It’s We Recommend! In which we post a request that's been sent to us, and do our best to get that person the right book. Know a kid who needs a book to read? Send us (thediamondinthewindow (at) gmail (dot) com) his or her likes, dislikes, favorites, quirks, and any other reading information that might be helpful, and we will think on it, and pose it to our oh-so-helpful readers. And look in the comments—all the best recommendations are there.
Oh, it has been a long, long time! Books have come and gone, blogs have vanished, and I have been doing a bunch of other things, but at the back of my mind ye olde Diamond in the Window has been simmering. And then I got a real live email in my inbox, asking us to recommend a book, and I thought: yes! In this difficult and troubling world, of course I want to recommend books if I can. So let's get the old gang together and see if we can figure out a book for this reader.
Recently I’ve been bemoaning the lack of children’s books that do not fetishize the nuclear family—and I thought, I know who might be able to help!
So, brief background, recently separated from my husband. Our son is eight. He loves the Avatar: The Last Airbender graphic novels, Wayside School. He’s enjoyed a few Roald Dahl books but not enough that we’ve read them repeatedly, and he still loves picture books—Island Boy by Barbara Cooney is a favorite right now. He likes adventure and humor and a little bit of magic, and self-sufficient kid protagonists. I’d really love to have something wonderful to read with him that features a single parent or divorced parents or same-sex parents as something unremarkable, you know? Not a book ABOUT divorce, but a book where some kid with divorced parents has a fabulous adventure. I would so appreciate suggestions!
Now this is a challenge! It's tough—a lot of books that have one parent, but are too mature for an 8-year-old—To Kill a Mockingbird, for instance, One Hundred Spaghetti Strings,and When You Reach Me all fall under that category. So great! But maybe more for someone who is 10, or even 12? Then there are books that are just right age-wise and have a single parent, but part of the story arc is about matching that parent up again to a mate: Half-Magic by Edward Eager fits here nicely, and it is wonderful, but I am not sure that this is a message that is comfortable. The Roald Dahl books make a lot of sense, but our kid here is not loving them. So I have come up with these old school books that I think might just possibly work. Maybe.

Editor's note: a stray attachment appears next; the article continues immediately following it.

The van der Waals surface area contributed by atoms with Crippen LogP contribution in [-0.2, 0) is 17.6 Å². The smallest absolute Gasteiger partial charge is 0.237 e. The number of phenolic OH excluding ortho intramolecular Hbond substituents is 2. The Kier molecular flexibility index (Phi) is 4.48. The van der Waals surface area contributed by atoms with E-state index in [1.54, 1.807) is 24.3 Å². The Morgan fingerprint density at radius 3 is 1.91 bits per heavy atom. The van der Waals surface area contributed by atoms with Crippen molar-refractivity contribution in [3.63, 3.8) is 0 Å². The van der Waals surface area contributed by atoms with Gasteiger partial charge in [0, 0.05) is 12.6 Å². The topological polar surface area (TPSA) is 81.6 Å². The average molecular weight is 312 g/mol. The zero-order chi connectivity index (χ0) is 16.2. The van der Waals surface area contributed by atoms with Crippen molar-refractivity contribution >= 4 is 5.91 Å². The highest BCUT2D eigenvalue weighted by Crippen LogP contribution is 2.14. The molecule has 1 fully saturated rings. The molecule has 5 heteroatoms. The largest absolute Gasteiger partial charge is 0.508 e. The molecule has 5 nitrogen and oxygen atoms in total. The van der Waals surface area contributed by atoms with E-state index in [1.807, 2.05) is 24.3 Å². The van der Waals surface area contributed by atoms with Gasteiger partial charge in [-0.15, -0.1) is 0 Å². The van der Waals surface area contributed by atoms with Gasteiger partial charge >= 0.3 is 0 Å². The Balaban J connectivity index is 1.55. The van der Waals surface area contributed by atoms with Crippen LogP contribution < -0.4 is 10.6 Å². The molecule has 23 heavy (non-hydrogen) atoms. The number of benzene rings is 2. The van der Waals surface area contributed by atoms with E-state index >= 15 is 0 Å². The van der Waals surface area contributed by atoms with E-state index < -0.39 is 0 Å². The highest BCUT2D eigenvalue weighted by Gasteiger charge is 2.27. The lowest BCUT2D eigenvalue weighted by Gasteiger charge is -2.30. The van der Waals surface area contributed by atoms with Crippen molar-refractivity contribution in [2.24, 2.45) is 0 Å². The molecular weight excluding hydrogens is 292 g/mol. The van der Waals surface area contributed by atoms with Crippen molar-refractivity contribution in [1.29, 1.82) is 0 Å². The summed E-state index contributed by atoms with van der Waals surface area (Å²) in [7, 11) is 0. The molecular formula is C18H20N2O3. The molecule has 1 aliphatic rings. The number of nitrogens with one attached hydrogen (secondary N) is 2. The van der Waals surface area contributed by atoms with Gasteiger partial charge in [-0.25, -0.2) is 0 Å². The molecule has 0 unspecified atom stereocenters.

Oh how I love The Magician's Nephew. Digory Kirke lives with his mother only, who is very sick (so that's a bit of a sticky situation) and his foolish terrible uncle. It's magical and wonderful and I still think about the magic rings. So—maybe. Though the sick mom thing is troubling.
And then there's this:
I think I never knew that this was a sequel to Freaky Friday, but it didn't matter—it was great. The narrator is Annabel, but Boris, who is a major character, lives with his mom and is the hub around which the story revolves. And it's funny, and magical, and terrific.
But! I am 100% sure that there are more modern books that would be even more perfect. So, readers, if there are any of you out there still: help a family out! What should this 8-year-old read?